Ipsilateral nephrectomy was chosen as the standard procedure for kidney transplantation in one hundred consecutive patients with ADPKD, with excellent graft and patient survival. In this study, simultaneous ipsilateral nephrectomy with kidney transplantation had lower surgical complications and less added time to the standard transplantation compared with bilateral nephrectomy .
An individualized approach for autosomal dominant polycystic kidney disease
Finally, as discussed before, no consensus is there regarding the optimal timing for NN relative to kidney transplantation especially in patients with ADPKD. An algorithm was recently proposed which can assist in choosing the best time and technique for NN in kidney transplantation . This algorithm can be modified for optimum decision making (see [Figure 1]) considering the following points: the presence of residual kidney function, the presence of adequate site for graft placement, the higher complication rate of the simultaneous approach, the potential hazards of the remaining kidney in cases when the unilateral approach is chosen, the presence of experienced surgeons for laparoscopic approaches, and the degree of patient satisfaction.
|Figure 1 a proposed algorithm for decision making regarding the optimum timing and technique for native nephrectomy in ADPKD (modified from reference number ).|
Click here to view
Alternative options to native nephrectomy
Indeed, when NN is indicated, surgery remains the gold standard but transcatheter renal arterial embolization may be a safer alternative option owing to its low morbidity . However, it may not be a suitable option in the context of pre-emptive living donor kidney transplantation, as it takes as long as 6 months to achieve sufficient kidney volume reduction before grafting can be performed .
| Conclusion|| |
NN has several indications with kidney transplantation. Timing of NN is still a matter of debate. Each approach for NN has its benefits and drawbacks. Therefore, decision making should be individualized for each patient to reach the best clinical outcome.
Financial support and sponsorship
Conflicts of interest
There are no conflicts of interest.
| References|| |
Knoll G, Cockfield S, Blydt-Hansen T, Baran D, Kiberd B, Landsberg D et al.
Canadian Society of Transplantation consensus guidelines on eligibility for kidney transplantation. CMAJ 2005; 173:1181–1184.
Ghane Sharbaf F, Bitzan M, Szymanski KM, Bell LE, Gupta I, Tchervenkov J et al.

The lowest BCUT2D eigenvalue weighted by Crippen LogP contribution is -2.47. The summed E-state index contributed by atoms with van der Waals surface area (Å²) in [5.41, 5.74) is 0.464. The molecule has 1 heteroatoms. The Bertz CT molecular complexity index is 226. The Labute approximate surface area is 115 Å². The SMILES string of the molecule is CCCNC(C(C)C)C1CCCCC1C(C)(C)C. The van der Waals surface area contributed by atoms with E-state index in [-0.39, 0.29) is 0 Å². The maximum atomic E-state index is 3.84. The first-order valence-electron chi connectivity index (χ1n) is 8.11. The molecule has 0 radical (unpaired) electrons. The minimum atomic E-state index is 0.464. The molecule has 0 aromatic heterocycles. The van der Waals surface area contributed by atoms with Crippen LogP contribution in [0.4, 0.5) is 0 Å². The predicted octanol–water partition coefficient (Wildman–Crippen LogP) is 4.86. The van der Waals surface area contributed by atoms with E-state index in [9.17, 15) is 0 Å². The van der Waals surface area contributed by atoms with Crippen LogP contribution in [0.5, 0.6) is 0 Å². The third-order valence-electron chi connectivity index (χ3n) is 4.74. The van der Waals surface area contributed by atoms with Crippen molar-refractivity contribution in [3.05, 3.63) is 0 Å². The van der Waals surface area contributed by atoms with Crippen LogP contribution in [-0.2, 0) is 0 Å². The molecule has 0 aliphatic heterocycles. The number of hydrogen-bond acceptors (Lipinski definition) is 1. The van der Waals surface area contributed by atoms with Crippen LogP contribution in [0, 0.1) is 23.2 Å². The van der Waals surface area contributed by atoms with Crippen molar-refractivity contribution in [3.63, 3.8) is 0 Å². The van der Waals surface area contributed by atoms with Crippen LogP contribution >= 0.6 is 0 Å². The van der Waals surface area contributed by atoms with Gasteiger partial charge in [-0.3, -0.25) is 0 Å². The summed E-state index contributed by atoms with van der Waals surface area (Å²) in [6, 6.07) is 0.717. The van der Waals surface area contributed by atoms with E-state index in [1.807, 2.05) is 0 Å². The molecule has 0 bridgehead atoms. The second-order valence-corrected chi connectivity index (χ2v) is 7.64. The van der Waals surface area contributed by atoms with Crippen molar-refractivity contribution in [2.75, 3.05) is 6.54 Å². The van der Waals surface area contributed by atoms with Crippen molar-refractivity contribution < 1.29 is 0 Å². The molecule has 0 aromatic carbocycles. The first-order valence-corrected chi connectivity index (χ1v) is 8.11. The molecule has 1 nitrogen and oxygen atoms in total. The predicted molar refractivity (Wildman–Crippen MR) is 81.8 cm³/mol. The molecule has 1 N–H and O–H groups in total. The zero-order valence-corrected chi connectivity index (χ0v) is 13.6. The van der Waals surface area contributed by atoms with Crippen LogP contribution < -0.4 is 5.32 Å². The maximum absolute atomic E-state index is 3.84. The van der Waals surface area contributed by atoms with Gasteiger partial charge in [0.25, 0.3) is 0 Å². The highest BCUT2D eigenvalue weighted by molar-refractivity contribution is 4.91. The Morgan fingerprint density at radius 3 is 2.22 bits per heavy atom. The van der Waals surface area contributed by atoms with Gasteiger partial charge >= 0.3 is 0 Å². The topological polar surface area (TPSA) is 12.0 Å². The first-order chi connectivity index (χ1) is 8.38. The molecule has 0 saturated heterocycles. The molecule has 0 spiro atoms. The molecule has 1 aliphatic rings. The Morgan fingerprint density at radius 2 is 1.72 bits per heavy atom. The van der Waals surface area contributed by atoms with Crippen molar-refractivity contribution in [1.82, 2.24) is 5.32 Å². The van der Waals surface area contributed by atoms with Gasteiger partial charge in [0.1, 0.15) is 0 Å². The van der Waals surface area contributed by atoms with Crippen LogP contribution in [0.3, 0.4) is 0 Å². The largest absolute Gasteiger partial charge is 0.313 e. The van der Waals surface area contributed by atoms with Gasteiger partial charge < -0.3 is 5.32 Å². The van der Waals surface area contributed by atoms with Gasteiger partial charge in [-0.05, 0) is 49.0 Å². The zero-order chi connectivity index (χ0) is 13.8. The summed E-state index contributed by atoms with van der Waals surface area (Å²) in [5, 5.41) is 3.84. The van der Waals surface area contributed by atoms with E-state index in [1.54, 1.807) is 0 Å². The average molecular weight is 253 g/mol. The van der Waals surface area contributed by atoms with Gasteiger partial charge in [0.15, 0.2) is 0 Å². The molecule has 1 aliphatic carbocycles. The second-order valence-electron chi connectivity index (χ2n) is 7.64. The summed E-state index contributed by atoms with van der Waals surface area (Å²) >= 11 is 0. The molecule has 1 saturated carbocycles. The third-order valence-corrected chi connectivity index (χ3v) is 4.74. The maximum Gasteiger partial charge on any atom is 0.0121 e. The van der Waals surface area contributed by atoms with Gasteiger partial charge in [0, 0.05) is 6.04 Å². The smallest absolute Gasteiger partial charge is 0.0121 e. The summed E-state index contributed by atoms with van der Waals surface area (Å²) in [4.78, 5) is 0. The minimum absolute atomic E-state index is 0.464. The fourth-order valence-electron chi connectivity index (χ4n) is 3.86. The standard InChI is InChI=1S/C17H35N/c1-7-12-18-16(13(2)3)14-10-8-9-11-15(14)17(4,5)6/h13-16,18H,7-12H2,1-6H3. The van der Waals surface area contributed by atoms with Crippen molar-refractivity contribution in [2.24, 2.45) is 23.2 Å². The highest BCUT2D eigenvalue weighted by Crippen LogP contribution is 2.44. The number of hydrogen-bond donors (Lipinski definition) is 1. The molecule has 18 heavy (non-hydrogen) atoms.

Native nephrectomy prior to pediatric kidney transplantation: biological and clinical aspects. Pediatr Nephrol 2012; 27:1179–1188.
Rosenberg JC, Azcarate J, Fleischmann LE, McDonald FD, Menendez M, Pierce JM et al.
Indications for pretransplant nephrectomy. Arch Surg 1973; 107:233.
Abramowicz D, Cochat P, Claas FHJ, Heemann U, Pascua J, Dudley C et al.
European Renal Best Practice Guideline on kidney donor and recipient evaluation and perioperative care. Nephrol Dial Transplant 2015; 30:1790–1797.
Erturk E, Burzon DT, Orloff M, Rabinowitz R. Outcome of patients with vesicoureteral reflux after renal transplantation: the effect of pretransplantation surgery on posttransplant urinary tract infections. Urology 1998; 51(5A Suppl):27–30.
Midtvedt K, Hartmann A, Bentdal O, Brekke IB, Fauchald P. Bilateral nephrectomy simultaneously with renal allografting does not alleviate hypertension 3 months following living-donor transplantation. Nephrol Dial Transplant 1996; 11:2045–2049.
Gawish AEA, Donia F, Fathi T, Al-Mousawi M, Samhan M. It takes time after bilateral nephrectomy for better control of resistant hypertension in renal transplant patients. Transplant Proc 2010; 42:1682–1684.
Obremska M, Boratyńska M, Zyśko D, Szymczak M, Kurcz J, Goździk A et al.
Beneficial effect of bilateral native nephrectomy as complete denervation on left ventricular mass and function in renal transplant recipients. Pol Arch Med Wewn 2016; 126:58–67.
Shumate AM, Bahler CD, Goggins WC, Sharfuddin AA, Sundaram CP. Native nephrectomy with renal transplantation is associated with a decrease in hypertension medication requirements for autosomal dominant polycystic kidney disease. J Urol 2016; 195:141–146.
Lerman MJ, Hinton S, Aronoff R. Bilateral native nephrectomy for refractory hypertension in kidney transplant and kidney pancreas transplant patients. Int J Surg Case Rep 2015; 15:127–129.
Savage JM, Jefferson JA, Maxwell AP, Hughes AE, Shanks JH, Gill D. Improved prognosis for congenital nephrotic syndrome of the Finnish type in Irish families. Arch Dis Child 1999; 80:466–469.
Slaughenhoupt BL, Lohrasbi FF, Harrison HL, Van Savage JG. Urologic management of congenital nephrotic syndrome of the Finnish type. Urology 1998; 51:492–494.
Hu M, Zhang GY, Arbuckle S, Graf N, Shun A, Silink M et al.